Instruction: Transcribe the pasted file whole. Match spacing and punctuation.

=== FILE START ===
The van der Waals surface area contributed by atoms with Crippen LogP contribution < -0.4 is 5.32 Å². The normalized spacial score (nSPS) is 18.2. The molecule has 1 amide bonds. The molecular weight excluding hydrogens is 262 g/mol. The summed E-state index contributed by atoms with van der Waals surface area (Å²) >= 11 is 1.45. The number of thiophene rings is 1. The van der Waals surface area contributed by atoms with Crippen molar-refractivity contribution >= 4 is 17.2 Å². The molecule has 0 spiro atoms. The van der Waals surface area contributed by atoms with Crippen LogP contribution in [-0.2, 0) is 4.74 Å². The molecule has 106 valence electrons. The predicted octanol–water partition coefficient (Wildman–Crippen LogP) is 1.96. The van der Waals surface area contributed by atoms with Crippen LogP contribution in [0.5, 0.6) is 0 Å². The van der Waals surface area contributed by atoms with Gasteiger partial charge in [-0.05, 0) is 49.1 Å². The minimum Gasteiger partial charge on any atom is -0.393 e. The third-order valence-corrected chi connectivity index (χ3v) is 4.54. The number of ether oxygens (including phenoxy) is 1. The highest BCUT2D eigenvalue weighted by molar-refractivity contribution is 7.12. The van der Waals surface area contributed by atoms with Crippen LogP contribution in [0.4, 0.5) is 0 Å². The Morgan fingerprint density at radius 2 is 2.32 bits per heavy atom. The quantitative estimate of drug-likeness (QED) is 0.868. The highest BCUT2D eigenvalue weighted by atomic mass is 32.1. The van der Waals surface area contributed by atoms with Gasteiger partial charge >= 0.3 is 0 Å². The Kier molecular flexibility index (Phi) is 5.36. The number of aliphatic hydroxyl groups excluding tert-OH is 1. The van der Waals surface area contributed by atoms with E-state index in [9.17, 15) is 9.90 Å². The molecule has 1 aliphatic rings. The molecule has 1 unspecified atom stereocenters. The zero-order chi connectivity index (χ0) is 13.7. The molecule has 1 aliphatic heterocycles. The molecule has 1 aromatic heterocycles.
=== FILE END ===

The van der Waals surface area contributed by atoms with Crippen LogP contribution < -0.4 is 5.32 Å². The normalized spacial score (nSPS) is 18.2. The molecule has 1 amide bonds. The molecular weight excluding hydrogens is 262 g/mol. The summed E-state index contributed by atoms with van der Waals surface area (Å²) >= 11 is 1.45. The number of thiophene rings is 1. The van der Waals surface area contributed by atoms with Crippen molar-refractivity contribution >= 4 is 17.2 Å². The molecule has 0 spiro atoms. The van der Waals surface area contributed by atoms with Crippen LogP contribution in [-0.2, 0) is 4.74 Å². The molecule has 106 valence electrons. The predicted octanol–water partition coefficient (Wildman–Crippen LogP) is 1.96. The van der Waals surface area contributed by atoms with Crippen LogP contribution in [0.5, 0.6) is 0 Å². The van der Waals surface area contributed by atoms with Gasteiger partial charge in [-0.05, 0) is 49.1 Å². The minimum Gasteiger partial charge on any atom is -0.393 e. The third-order valence-corrected chi connectivity index (χ3v) is 4.54. The number of ether oxygens (including phenoxy) is 1. The highest BCUT2D eigenvalue weighted by molar-refractivity contribution is 7.12. The van der Waals surface area contributed by atoms with Crippen LogP contribution in [0.4, 0.5) is 0 Å². The Morgan fingerprint density at radius 2 is 2.32 bits per heavy atom. The quantitative estimate of drug-likeness (QED) is 0.868. The highest BCUT2D eigenvalue weighted by atomic mass is 32.1. The van der Waals surface area contributed by atoms with Gasteiger partial charge >= 0.3 is 0 Å². The Kier molecular flexibility index (Phi) is 5.36. The number of aliphatic hydroxyl groups excluding tert-OH is 1. The van der Waals surface area contributed by atoms with E-state index in [9.17, 15) is 9.90 Å². The molecule has 1 aliphatic rings. The molecule has 1 unspecified atom stereocenters. The zero-order chi connectivity index (χ0) is 13.7. The molecule has 1 aliphatic heterocycles. The molecule has 1 aromatic heterocycles.